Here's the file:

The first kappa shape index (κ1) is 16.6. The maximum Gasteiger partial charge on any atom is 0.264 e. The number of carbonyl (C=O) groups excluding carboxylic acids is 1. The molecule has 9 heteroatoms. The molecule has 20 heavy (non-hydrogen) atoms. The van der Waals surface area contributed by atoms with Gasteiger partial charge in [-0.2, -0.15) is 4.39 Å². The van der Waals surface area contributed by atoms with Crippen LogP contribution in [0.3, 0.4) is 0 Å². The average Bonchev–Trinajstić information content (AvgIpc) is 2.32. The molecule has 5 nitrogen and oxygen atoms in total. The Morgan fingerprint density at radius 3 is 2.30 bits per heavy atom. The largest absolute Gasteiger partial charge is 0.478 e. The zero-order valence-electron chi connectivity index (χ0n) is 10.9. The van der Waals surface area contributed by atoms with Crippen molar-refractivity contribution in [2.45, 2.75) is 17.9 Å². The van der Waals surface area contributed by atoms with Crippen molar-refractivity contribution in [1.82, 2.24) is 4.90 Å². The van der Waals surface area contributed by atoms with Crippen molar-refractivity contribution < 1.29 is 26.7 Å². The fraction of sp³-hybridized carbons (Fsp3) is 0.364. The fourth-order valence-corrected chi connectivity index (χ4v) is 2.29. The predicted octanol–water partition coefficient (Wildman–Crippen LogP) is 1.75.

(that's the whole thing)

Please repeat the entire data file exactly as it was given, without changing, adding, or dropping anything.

The first kappa shape index (κ1) is 16.6. The maximum Gasteiger partial charge on any atom is 0.264 e. The number of carbonyl (C=O) groups excluding carboxylic acids is 1. The molecule has 9 heteroatoms. The molecule has 20 heavy (non-hydrogen) atoms. The van der Waals surface area contributed by atoms with Gasteiger partial charge in [-0.2, -0.15) is 4.39 Å². The van der Waals surface area contributed by atoms with Crippen LogP contribution in [0.3, 0.4) is 0 Å². The average Bonchev–Trinajstić information content (AvgIpc) is 2.32. The molecule has 5 nitrogen and oxygen atoms in total. The Morgan fingerprint density at radius 3 is 2.30 bits per heavy atom. The largest absolute Gasteiger partial charge is 0.478 e. The zero-order valence-electron chi connectivity index (χ0n) is 10.9. The van der Waals surface area contributed by atoms with Crippen molar-refractivity contribution in [2.45, 2.75) is 17.9 Å². The van der Waals surface area contributed by atoms with Crippen molar-refractivity contribution in [1.82, 2.24) is 4.90 Å². The van der Waals surface area contributed by atoms with Crippen molar-refractivity contribution < 1.29 is 26.7 Å². The fraction of sp³-hybridized carbons (Fsp3) is 0.364. The fourth-order valence-corrected chi connectivity index (χ4v) is 2.29. The predicted octanol–water partition coefficient (Wildman–Crippen LogP) is 1.75.